You know the enviroweenies have gone off their rockers when someone like the King of Sweden advocates for banning baths:
The King of Sweden has called for a ban on baths to help save the environment.
King Carl XVI Gustaf, who once had a reputation as a lothario and is now a staunch environmentalist, said he realised how much water and energy they used when he was recently staying somewhere without a shower.
The 69-year-old ‘green king’ told Swedish newspaper Svenska Dagbladet: ‘It hit me how much water and energy it used.
‘I thought “I can’t believe I’m having to do this”. I felt quite ashamed.’
Apparently in jest, he added: ‘We should ban all baths.’
Are we sure this was in jest? After all, the man was simply used to a shower rather than sitting in a tub. There is a matter of optics, and perception, and then there is the matter of reality.
Hot water is heated the same using the same amount of electricity or natural gas no matter which washing venue is used. Low flow shower heads, which we assume the king would be using, put out 2.5 gallons of water per minute. So, for a five minute shower (brief, by many standards), the bather would use 12.5 gallons. In the United States, a typical bathtub holds about 24 gallons of water. Given displacement when a body is submerged in the water, not many people are prone to filling up the tub beyond about halfway. So, really, which method of bathing uses more water and therefore energy? Don’t answer that.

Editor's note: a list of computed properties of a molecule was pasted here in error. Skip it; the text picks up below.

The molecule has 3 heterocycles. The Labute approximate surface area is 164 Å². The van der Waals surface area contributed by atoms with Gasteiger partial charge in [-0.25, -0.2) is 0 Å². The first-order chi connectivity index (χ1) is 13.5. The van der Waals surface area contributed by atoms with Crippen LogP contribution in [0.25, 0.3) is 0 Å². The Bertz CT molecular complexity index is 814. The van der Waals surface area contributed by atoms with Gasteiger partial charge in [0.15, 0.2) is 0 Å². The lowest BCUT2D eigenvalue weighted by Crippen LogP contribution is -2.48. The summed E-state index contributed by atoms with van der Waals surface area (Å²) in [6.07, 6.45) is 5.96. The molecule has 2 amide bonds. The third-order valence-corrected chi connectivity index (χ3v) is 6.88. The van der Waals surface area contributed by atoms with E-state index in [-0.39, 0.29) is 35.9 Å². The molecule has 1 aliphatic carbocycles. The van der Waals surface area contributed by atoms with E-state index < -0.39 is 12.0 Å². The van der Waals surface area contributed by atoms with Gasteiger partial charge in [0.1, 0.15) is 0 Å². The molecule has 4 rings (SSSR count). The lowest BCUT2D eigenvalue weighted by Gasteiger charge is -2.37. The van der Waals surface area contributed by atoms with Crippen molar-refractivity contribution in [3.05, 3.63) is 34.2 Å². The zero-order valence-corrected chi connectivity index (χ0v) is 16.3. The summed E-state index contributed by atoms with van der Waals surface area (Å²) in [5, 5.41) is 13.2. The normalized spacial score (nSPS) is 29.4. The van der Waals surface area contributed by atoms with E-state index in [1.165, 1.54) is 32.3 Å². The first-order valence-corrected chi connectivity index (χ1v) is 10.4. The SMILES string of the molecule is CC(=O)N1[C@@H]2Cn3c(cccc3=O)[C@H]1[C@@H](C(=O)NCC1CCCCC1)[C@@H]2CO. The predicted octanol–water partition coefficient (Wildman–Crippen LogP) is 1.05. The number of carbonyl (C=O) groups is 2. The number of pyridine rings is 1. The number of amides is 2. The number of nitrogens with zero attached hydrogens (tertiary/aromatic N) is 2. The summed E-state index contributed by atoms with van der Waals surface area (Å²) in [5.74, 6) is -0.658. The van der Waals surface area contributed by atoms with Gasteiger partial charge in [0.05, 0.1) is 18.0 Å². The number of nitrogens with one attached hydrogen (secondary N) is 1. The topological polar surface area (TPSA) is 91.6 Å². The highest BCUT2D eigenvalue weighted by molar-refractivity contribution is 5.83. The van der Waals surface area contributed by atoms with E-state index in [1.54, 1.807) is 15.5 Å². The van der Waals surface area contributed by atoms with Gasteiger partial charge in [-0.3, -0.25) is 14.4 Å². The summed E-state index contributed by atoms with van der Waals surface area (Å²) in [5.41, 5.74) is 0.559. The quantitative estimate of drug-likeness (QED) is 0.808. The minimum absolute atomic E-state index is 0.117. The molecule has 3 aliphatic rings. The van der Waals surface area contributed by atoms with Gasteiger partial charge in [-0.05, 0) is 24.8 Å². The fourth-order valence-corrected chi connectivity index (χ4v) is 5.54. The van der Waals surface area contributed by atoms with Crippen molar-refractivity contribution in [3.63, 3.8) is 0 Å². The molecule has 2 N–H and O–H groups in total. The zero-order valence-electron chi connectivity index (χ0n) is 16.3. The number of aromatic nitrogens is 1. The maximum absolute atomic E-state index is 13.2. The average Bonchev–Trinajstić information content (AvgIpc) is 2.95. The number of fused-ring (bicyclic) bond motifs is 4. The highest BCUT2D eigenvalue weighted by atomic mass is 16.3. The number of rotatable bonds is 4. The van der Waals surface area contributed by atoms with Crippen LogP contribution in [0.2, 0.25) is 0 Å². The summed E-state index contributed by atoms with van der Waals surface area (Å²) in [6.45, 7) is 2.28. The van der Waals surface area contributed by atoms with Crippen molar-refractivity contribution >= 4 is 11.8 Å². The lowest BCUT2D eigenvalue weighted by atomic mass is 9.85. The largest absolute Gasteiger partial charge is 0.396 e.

The question remains, was this question from an avowed environmentalist really asked in jest, or was he planting the seeds for one of the movement’s most ardent desires: to see humanity bathing less often in order to keep clean water from running out. (Note there was no mention of hot tubs or jacuzzis which keep the water recycling, but use an unbelievable amount of power to run the jets and keep the water hot.)
But still…Good King Carl XVI’s thinking out loud is rather intriguing since the push for not bathing in western Europe just after the Renaissance was supposedly one of the contributing factors in the last major plague. A whole lot of people died in that one.
(The Church, actually, is somewhat at fault for this as bathing had been done in public bath houses prior to that time. Something about no shame in public nudity. When the plague hit in the 16th century there was a push to close the bath houses, which may well have made things worse. One of many steps that the Church took that ended in disaster. The path to hell is paved with good intentions and all that.)
So, did the King of Sweden really mean for us to quit taking baths? Since he didn’t mention showering, it doesn’t matter exactly. There will still be a way to bathe…even if we have to be quick about it.
Don’t know about any of the readers out there, but the clean, city water being piped into this house comes right out of the Mississippi River below the confluence with the Missouri. It’s filtered for DAYS in one of the great civil engineering marvels of our time, the Chain of Rocks water treatment plant. Don’t think we’ll be running out of clean water any time soon.